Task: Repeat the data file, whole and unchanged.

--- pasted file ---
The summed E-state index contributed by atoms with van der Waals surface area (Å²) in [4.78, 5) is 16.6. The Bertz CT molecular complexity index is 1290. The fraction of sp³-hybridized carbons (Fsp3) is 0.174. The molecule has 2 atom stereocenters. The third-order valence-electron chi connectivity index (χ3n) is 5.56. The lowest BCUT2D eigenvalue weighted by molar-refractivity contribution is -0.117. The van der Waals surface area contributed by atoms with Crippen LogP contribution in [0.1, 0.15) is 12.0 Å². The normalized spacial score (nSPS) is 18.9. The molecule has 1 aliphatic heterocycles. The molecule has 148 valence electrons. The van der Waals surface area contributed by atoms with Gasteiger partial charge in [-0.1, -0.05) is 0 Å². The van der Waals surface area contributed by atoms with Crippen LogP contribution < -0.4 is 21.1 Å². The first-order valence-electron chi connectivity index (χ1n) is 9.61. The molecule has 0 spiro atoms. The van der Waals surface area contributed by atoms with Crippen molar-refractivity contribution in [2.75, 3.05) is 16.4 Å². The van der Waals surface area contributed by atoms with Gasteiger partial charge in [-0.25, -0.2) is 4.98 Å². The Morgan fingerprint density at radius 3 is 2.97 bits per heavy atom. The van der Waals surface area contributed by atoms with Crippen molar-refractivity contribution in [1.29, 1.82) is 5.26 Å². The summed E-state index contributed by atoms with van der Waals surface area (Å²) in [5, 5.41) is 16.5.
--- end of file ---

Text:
The summed E-state index contributed by atoms with van der Waals surface area (Å²) in [4.78, 5) is 16.6. The Bertz CT molecular complexity index is 1290. The fraction of sp³-hybridized carbons (Fsp3) is 0.174. The molecule has 2 atom stereocenters. The third-order valence-electron chi connectivity index (χ3n) is 5.56. The lowest BCUT2D eigenvalue weighted by molar-refractivity contribution is -0.117. The van der Waals surface area contributed by atoms with Crippen LogP contribution in [0.1, 0.15) is 12.0 Å². The normalized spacial score (nSPS) is 18.9. The molecule has 1 aliphatic heterocycles. The molecule has 148 valence electrons. The van der Waals surface area contributed by atoms with Gasteiger partial charge in [-0.1, -0.05) is 0 Å². The van der Waals surface area contributed by atoms with Crippen LogP contribution < -0.4 is 21.1 Å². The first-order valence-electron chi connectivity index (χ1n) is 9.61. The molecule has 0 spiro atoms. The van der Waals surface area contributed by atoms with Crippen molar-refractivity contribution in [2.75, 3.05) is 16.4 Å². The van der Waals surface area contributed by atoms with Gasteiger partial charge in [-0.25, -0.2) is 4.98 Å². The Morgan fingerprint density at radius 3 is 2.97 bits per heavy atom. The van der Waals surface area contributed by atoms with Crippen molar-refractivity contribution in [1.29, 1.82) is 5.26 Å². The summed E-state index contributed by atoms with van der Waals surface area (Å²) in [5, 5.41) is 16.5.